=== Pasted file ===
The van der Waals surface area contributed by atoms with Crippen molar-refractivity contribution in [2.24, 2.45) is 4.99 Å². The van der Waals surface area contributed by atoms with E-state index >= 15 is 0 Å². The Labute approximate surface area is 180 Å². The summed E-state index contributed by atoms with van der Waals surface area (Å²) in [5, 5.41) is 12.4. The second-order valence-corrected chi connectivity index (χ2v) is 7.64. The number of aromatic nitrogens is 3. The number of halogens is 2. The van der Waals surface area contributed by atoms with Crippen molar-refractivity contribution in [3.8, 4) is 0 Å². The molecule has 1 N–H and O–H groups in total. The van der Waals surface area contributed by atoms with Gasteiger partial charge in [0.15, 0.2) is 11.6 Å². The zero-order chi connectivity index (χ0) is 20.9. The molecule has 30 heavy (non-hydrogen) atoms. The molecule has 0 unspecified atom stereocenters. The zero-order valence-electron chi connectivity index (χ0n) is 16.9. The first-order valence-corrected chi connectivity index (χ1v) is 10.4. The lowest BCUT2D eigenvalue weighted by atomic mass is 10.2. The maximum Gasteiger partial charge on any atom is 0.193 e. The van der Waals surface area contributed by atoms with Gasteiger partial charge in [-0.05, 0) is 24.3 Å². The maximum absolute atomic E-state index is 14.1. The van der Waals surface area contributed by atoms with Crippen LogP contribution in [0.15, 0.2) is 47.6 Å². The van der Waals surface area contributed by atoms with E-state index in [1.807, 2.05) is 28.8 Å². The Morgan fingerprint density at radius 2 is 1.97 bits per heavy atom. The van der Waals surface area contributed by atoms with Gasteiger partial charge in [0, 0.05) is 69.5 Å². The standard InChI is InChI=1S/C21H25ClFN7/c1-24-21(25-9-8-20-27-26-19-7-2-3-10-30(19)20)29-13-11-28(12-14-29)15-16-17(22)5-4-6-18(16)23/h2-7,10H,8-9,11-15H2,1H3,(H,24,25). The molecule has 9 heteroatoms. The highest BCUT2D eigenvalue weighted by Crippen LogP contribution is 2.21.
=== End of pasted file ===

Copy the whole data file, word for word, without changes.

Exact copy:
The van der Waals surface area contributed by atoms with Crippen molar-refractivity contribution in [2.24, 2.45) is 4.99 Å². The van der Waals surface area contributed by atoms with E-state index >= 15 is 0 Å². The Labute approximate surface area is 180 Å². The summed E-state index contributed by atoms with van der Waals surface area (Å²) in [5, 5.41) is 12.4. The second-order valence-corrected chi connectivity index (χ2v) is 7.64. The number of aromatic nitrogens is 3. The number of halogens is 2. The van der Waals surface area contributed by atoms with Crippen molar-refractivity contribution in [3.8, 4) is 0 Å². The molecule has 1 N–H and O–H groups in total. The van der Waals surface area contributed by atoms with Gasteiger partial charge in [0.15, 0.2) is 11.6 Å². The zero-order chi connectivity index (χ0) is 20.9. The molecule has 30 heavy (non-hydrogen) atoms. The molecule has 0 unspecified atom stereocenters. The zero-order valence-electron chi connectivity index (χ0n) is 16.9. The first-order valence-corrected chi connectivity index (χ1v) is 10.4. The lowest BCUT2D eigenvalue weighted by atomic mass is 10.2. The maximum Gasteiger partial charge on any atom is 0.193 e. The van der Waals surface area contributed by atoms with Gasteiger partial charge in [-0.05, 0) is 24.3 Å². The maximum absolute atomic E-state index is 14.1. The van der Waals surface area contributed by atoms with Crippen LogP contribution in [0.15, 0.2) is 47.6 Å². The van der Waals surface area contributed by atoms with E-state index in [1.807, 2.05) is 28.8 Å². The Morgan fingerprint density at radius 2 is 1.97 bits per heavy atom. The van der Waals surface area contributed by atoms with Gasteiger partial charge in [0, 0.05) is 69.5 Å². The standard InChI is InChI=1S/C21H25ClFN7/c1-24-21(25-9-8-20-27-26-19-7-2-3-10-30(19)20)29-13-11-28(12-14-29)15-16-17(22)5-4-6-18(16)23/h2-7,10H,8-9,11-15H2,1H3,(H,24,25). The molecule has 9 heteroatoms. The highest BCUT2D eigenvalue weighted by Crippen LogP contribution is 2.21.